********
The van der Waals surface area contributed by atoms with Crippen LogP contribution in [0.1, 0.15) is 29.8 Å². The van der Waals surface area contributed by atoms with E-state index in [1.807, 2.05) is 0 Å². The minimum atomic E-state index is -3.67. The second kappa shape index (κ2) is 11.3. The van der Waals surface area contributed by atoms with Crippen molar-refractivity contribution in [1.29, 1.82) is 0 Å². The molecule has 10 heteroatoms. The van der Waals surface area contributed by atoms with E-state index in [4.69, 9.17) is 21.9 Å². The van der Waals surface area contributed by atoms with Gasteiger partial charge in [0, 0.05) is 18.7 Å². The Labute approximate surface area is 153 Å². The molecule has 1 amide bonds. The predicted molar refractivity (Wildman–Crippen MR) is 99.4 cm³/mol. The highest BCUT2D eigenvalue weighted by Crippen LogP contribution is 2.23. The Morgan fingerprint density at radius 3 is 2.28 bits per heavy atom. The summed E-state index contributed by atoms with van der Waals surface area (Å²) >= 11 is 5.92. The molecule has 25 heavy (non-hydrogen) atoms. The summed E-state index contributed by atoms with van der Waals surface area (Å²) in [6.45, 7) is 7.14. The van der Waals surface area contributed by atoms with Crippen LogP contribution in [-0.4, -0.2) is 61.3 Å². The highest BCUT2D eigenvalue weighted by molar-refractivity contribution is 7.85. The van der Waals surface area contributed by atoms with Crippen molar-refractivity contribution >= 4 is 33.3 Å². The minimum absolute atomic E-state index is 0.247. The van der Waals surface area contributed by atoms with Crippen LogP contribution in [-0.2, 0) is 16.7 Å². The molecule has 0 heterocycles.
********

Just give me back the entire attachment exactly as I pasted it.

The van der Waals surface area contributed by atoms with Crippen LogP contribution in [0.1, 0.15) is 29.8 Å². The van der Waals surface area contributed by atoms with E-state index in [1.807, 2.05) is 0 Å². The minimum atomic E-state index is -3.67. The second kappa shape index (κ2) is 11.3. The van der Waals surface area contributed by atoms with Crippen molar-refractivity contribution in [1.29, 1.82) is 0 Å². The molecule has 10 heteroatoms. The van der Waals surface area contributed by atoms with E-state index in [4.69, 9.17) is 21.9 Å². The van der Waals surface area contributed by atoms with Gasteiger partial charge in [0, 0.05) is 18.7 Å². The Labute approximate surface area is 153 Å². The molecule has 1 amide bonds. The predicted molar refractivity (Wildman–Crippen MR) is 99.4 cm³/mol. The highest BCUT2D eigenvalue weighted by Crippen LogP contribution is 2.23. The Morgan fingerprint density at radius 3 is 2.28 bits per heavy atom. The summed E-state index contributed by atoms with van der Waals surface area (Å²) >= 11 is 5.92. The molecule has 25 heavy (non-hydrogen) atoms. The summed E-state index contributed by atoms with van der Waals surface area (Å²) in [6.45, 7) is 7.14. The van der Waals surface area contributed by atoms with Crippen LogP contribution in [-0.4, -0.2) is 61.3 Å². The highest BCUT2D eigenvalue weighted by molar-refractivity contribution is 7.85. The van der Waals surface area contributed by atoms with Crippen molar-refractivity contribution >= 4 is 33.3 Å². The minimum absolute atomic E-state index is 0.247. The van der Waals surface area contributed by atoms with Crippen LogP contribution in [-0.2, 0) is 16.7 Å². The molecule has 0 heterocycles.